“That could have all sorts of dangerous implications in terms of community cohesion.

“I think a [money saving] option for a lot of colleges will also be looking at economies of scale through more mergers. It’s not something we would rule in or out at the moment.”


Case study: Yeovil College. Principal: John Evans. Ofsted rating: Good (May 2012)


How will the funding cuts for 2015/16 affect your college?

“They will force us to stop running courses that would have been offered to 200 or more learners.

John Evans
John Evans

“No decision have been made yet over which courses will have to go, but I know that many of the people who will be affected will either be unemployed or low paid because they are low skilled.

“Yeovil has a reasonably low unemployment rate but a high level of low skill and low paid employees.

“One of our aims as a college has been to support more low-skilled workers into higher skilled jobs.

“It’s going to become increasingly difficult for us to do that because of these cuts.

“We don’t have many 19+ traineeships at the moment, as it was previously focused on 16 to 18-year-olds, but we are going to grow the programme for 19 to 24-year-olds now. It’s certainly worth considering as funding for traineeships is currently protected.

“I wrote to the Education Minister David Laws [on March 2] to express my concern about FE funding cuts and the affect it will have on non-apprenticeship provision and he replied by saying he was concerned.

“I don’t know what difference that will make, but you have to keep beating the drum. I don’t think that most people, even the politicians, understand yet the devastating affect these funding cuts will have on skills training.”

What do you expect the situation to be like in 2020?

“There’s no doubt that we’re a sector under threat. A big part of our budget isn’t ring-fenced, so it’s there to be shot at. We need to protect our funding however we can in order to support the skills development and economical growth of our local areas.

“I have been saying for three or four years now that we are going to reach a point where the FE sector will just be for 16 to 18 provision, apprenticeships and anyone who can afford to pay for other training themselves, as the money won’t come from the government.

“The adult skills role of colleges should be much wider than just providing for apprenticeships.

“I understand that savings have to made, as we’re living in a time of austerity, but the government is sending out a mixed message over adult training.

“It’s pushing adult skills training and retraining on the one hand, but making these funding cuts on the other, but the two do not go hand in hand.”

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  1. Mike Farmer

    I am interested in how to make this a general election issue. Tables of figures are all very well, but what is needed is adult learners themselves to raise the issue at the hustings and to challenge all parties about what their plans are.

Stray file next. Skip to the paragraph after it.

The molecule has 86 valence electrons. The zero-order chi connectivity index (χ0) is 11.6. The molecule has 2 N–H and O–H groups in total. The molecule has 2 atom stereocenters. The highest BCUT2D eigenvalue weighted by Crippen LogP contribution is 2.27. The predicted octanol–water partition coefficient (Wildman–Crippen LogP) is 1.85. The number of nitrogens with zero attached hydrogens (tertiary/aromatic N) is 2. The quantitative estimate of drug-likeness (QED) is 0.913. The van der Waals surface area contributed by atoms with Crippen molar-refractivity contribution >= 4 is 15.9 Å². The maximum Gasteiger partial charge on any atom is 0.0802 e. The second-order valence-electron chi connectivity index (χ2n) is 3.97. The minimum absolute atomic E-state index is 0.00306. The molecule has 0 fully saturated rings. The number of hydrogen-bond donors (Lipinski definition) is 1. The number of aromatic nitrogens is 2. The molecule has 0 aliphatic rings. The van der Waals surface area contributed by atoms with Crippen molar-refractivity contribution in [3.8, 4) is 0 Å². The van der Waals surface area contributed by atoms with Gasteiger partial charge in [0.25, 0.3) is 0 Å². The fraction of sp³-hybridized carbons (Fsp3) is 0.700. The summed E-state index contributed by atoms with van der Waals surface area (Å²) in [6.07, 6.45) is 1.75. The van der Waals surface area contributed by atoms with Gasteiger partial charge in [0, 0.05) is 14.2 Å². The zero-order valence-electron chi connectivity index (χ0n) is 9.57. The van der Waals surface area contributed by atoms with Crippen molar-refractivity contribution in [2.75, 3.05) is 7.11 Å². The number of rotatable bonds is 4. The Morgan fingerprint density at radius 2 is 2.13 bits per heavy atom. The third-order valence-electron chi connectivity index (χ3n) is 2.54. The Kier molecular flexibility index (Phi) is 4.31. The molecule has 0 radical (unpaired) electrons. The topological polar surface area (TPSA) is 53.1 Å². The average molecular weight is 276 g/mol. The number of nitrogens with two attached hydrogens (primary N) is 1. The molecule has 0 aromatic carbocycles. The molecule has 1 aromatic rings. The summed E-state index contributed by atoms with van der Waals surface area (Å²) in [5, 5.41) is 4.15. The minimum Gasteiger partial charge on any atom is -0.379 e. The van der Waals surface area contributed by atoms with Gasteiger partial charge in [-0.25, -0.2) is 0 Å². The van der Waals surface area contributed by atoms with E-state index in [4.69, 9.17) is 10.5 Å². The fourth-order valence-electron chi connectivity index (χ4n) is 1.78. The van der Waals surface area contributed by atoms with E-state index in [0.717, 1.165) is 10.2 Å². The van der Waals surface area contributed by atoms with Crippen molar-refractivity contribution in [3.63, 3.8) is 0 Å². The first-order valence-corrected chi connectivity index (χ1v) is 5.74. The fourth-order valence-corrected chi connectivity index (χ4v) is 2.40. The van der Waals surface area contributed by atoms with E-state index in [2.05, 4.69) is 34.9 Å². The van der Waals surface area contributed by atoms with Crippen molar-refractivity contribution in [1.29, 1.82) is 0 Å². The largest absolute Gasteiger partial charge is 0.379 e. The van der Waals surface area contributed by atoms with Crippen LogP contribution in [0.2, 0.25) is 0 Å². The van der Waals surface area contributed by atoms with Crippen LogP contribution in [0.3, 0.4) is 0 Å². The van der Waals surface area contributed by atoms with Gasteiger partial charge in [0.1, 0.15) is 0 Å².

2. This shows every one of these colleges are not delivering what the government wants to buy – if they used traineeships to grow their 16 – 18 apprenticeships, they would be able to do far more and use some of the margin to deliver more community based adult learning

    the writing has been on the wall for years on adult funding so why have the colleges here and everywhere (and private providers) not reacted !

    but this comment wont get published as with all the others !

  3. FELecturer

    There is only so much money in the British pot. The harsh truth is that the government are not bothered about those on the lower rungs of the British ladder. They are more worried about spending foreign aid money on getting girls into education in Afghanistan and other troubled countries. Why? Because they can put this on their CV as an international achievement and work towards a well paid grand career in the EU or UN machine. Whilst government investment in British education is being slashed foreign aid has increased substantially. The only way to change things is by voting in May.

  4. Darren Carr-May

    It is my belief that everybody is fixated with the symptoms of the problem and not the cause.
    Why have learners 16-18 in long courses learning skills (albeit simulated in many vocations) that do not lead to employment.
    The job, apprenticeship, traineeship MUST be the primary aim of schools before a career in college is even considered. In my experience many learners “bounce” from vocation to vocation without ever being in the world of work.
    An employer in the UK today should have to take on an apprentice if earning a certain income. This should be mandatory. Then that learner could choose a provider for further education.
    If the learner cannot find employment then the school has failed them, and compulsory education should clear up their own mess.